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Lucky Luciano Buried in New York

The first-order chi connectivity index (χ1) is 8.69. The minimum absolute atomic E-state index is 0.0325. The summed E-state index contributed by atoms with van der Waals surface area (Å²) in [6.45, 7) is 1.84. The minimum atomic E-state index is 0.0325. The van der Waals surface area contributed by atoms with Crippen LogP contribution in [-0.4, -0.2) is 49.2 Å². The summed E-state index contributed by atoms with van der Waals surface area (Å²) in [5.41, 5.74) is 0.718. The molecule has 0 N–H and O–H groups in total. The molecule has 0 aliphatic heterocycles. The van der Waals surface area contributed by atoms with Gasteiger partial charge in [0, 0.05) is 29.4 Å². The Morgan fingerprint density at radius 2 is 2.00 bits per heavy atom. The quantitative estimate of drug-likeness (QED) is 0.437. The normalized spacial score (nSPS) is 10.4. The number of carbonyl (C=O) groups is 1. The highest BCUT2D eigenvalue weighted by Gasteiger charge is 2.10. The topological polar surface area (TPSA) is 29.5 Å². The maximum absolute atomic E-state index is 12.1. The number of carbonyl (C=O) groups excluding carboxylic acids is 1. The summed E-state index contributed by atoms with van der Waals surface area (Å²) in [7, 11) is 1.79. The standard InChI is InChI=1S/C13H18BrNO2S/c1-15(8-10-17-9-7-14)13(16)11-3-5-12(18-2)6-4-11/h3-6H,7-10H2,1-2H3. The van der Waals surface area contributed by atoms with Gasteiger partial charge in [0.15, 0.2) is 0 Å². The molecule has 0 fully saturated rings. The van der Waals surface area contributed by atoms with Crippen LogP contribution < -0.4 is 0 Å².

Feb. 7, 1962 - The Lucky Luciano story ended in New York City today. The body of the exiled gangster (pictured in 1931) was brought back from Italy for burial in his family’s vault in St. John’s Cemetery, Middle Village, Queens. He died two weeks ago of a heart attack in Naples, where he had lived for the past 16 years. An acknowledged leader of rackets in the New York area, he had had a career marked by violence and flamboyance that was halted in 1936, when Thomas E. Dewey prosecuted him as a white slaver. The cargo plane that delivered his body to Idlewild Airport was met by only two mourners — his brothers, Bartolo and Joseph. Also present were about 50 FBI and narcotics agents and New York state and city policemen. Luciano had been suspected of involvement in the illegal narcotics trade while in exile. Funeral services for Luciano had been held in Italy and there was no ceremony for him today at the cemetery. He was interred in a vault on consecrated ground, a privilege that was denied several years ago to an associate, Albert Anastasia, who was murdered by other gangsters. As the guards closed the bronze doors of the vault, a small stained-glass window in the rear was briefly visible. It depicted a bearded saint leaning on a shepherd’s staff. A newspaperman stopped Luciano’s brother Bartolo as the mourner’s car was about to leave and asked him if he knew the identity of the saint in the window. “I don’t know,” the brother replied. “I’m not acquainted with saints.”

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